The latest edition of the The Cask Report 2019 also found the average number of cask brands on the bar has fallen from 4.4 to 2.8 in two years, meaning competition for space is intense.
Cask Report editor Matt Eley said: “Given the sheer scale of competition and the level of support available from reputable brewers, it is perverse there are still pubs that serve cask ale in poor condition.”
The report also showed almost three quarters (70%) of cask drinkers have been served an off pint, which Eley outlined was deterring them from going back to the pub (40% said so) and puts them off the brand (according to 39%).
On the cost of cask, Eley added: “The most perplexing thing is the price difference between craft keg beers and cask beers.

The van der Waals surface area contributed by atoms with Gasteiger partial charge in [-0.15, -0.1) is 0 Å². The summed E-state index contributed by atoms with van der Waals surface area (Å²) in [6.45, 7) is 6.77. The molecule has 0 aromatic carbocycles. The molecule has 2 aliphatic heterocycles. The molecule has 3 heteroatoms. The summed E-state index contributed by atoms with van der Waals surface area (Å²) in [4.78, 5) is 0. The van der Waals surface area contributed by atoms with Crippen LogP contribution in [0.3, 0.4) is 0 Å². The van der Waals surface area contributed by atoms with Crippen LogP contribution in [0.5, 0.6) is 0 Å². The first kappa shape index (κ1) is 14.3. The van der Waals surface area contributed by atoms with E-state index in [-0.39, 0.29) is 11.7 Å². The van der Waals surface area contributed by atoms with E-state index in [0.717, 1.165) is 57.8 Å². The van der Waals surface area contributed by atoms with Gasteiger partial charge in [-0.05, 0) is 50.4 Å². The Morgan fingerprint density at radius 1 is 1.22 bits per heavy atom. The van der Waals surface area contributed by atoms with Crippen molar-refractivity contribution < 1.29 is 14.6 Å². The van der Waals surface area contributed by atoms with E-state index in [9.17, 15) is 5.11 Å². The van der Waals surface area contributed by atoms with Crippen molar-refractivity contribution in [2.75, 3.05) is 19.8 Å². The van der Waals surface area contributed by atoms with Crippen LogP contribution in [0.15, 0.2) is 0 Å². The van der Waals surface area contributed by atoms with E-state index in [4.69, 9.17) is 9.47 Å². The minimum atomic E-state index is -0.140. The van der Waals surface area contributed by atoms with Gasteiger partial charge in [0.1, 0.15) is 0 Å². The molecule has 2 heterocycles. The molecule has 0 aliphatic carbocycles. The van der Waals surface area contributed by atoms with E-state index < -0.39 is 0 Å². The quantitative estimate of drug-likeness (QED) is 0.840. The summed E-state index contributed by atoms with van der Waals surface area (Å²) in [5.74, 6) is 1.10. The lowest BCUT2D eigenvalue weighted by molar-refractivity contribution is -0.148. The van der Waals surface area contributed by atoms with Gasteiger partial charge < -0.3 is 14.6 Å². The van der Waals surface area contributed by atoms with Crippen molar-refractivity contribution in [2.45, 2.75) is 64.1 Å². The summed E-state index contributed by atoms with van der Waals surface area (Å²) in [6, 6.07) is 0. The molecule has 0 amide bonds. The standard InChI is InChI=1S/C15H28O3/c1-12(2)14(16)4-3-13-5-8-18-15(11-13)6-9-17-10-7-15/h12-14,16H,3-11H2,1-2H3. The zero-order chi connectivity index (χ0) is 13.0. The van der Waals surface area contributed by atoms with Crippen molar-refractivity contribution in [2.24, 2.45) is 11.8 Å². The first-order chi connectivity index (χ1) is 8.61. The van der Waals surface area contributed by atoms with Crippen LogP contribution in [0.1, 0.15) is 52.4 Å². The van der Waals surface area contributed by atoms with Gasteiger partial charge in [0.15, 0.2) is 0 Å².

“Drinkers are paying, on average, £1.50 per pint more for craft keg than they are for cask. Given all that goes into creating a great pint of cask ale, it’s strange there is so little equivalence.
“The industry can massively reduce this gap. But, to increase profitability in the long term, it has to improve throughput and get quality right.”
Eley wasn’t the only one to call on operators to concentrate on cask quality in pubs. Paul Nunny of Cask Marque outlined why this is important.
He said: “If you can’t get the quality right, please don’t stock cask. Get it right and build a name for your pub on the back of it.
“Get the selection of beers right for the size, type and location of the pub that you run. Involve your staff, making sure they are well trained, knowledgeable and enthusiastic, and watch your sales grow.
“As our research shows, that’s what is happening in successful cask pubs where licensees care about their beer.”